Big data showdown: Cassandra vs. HBase
Bigtable-inspired open source projects take different routes to the highly scalable, highly flexible, distributed, wide column data store
Meanwhile, though Cassandra is described as having "eventual" consistency, both read and write consistency can be tuned, not only by level, but in extent. That is, you can configure not only how many replica nodes must successfully complete the operation before it is acknowledged, but also whether the participating replica nodes span data centers.
Further, Cassandra has added lightweight transactions to its repertoire. Cassandra's lightweight transaction is a "compare and set" mechanism roughly comparable to HBase's "check and put" capability; HBase also has a "read-check-delete" operation for which Cassandra has no counterpart. Finally, Cassandra's 2.0 release added row-level write isolation: If a client updates multiple columns in a row, other clients will see either none of the updates or all of the updates.
In both Cassandra and HBase, the primary index is the row key, but data is stored on disk such that column family members are kept in close proximity to one another. It is therefore important to carefully plan the organization of column families. To keep query performance high, columns with similar access patterns should be placed in the same column family. Cassandra lets you create additional, secondary indexes on column values. This can improve data access in columns whose values have a high level of repetition -- such as a column that stores the state field of a customer's mailing address. HBase lacks built-in support for secondary indexes, but offers a number of mechanisms that provide secondary index functionality. These are described in HBase's online reference guide and on HBase community blogs.
As stated earlier, both databases have "command line" shells for issuing data manipulation commands. Both HBase's and Cassandra's shells are built on the JRuby shell, so you can write scripts that employ all of the JRuby shell's resources to interact with specific APIs provided by the databases. In addition, Cassandra has defined CQL, modeled after SQL. CQL is far richer than the query language used by HBase, and it can be executed directly in Cassandra's shell.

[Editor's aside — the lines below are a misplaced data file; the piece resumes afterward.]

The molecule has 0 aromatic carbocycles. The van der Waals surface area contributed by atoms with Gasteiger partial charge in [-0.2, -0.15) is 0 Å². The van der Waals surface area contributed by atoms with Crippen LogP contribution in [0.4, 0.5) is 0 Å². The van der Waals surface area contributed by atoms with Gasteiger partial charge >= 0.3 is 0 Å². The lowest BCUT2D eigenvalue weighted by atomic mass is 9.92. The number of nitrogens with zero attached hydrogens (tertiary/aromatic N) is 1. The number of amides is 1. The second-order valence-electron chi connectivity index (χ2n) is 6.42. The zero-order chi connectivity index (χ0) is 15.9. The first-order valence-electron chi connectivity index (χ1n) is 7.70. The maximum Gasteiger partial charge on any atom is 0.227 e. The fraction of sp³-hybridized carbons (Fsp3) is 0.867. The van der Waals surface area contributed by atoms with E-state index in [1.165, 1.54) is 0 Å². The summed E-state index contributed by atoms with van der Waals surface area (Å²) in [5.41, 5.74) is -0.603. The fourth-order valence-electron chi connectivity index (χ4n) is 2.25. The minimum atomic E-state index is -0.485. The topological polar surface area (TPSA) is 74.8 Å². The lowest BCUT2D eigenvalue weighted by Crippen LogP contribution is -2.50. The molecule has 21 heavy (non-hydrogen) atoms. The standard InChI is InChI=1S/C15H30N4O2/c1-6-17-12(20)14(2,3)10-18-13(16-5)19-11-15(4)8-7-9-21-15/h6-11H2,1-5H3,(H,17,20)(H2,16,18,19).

In fact, Cassandra is moving toward CQL as the database's primary programming interface, though Cassandra still supports the Thrift API. (Thrift is language independent, but it's now considered a legacy API.) The Cassandra documentation lists drivers for Java, C#, and Python, all of which employ CQL version 3. Finally, a JDBC driver is also available for Cassandra. It uses CQL in place of SQL as its data definition and data management languages.
HBase's native Java API provides the richest functionality to programmers, though HBase also sports the language-agnostic Thrift interface, as well as a RESTful Web service interface. While the data manipulation commands of HBase are not as rich as CQL, HBase does have a "filter" capability that executes on the server side of a session and improves scanning (search) throughput.
HBase has also introduced "coprocessors," which allow the execution of user code in the context of the HBase processes. The result is roughly comparable to the relational database world's triggers and stored procedures. Cassandra currently has no counterpart to HBase's coprocessors.
Cassandra's documentation is noticeably better than HBase's, and good documentation certainly flattens the learning curve. In my experience, setting up a development Cassandra cluster is simpler than setting up an HBase cluster. Of course, this is only important for development and testing purposes.
An HBase master node hosts a Web interface on port 60010. Here you can browse information such as the node's execution history, tables managed by the node, and region servers in the master's domain.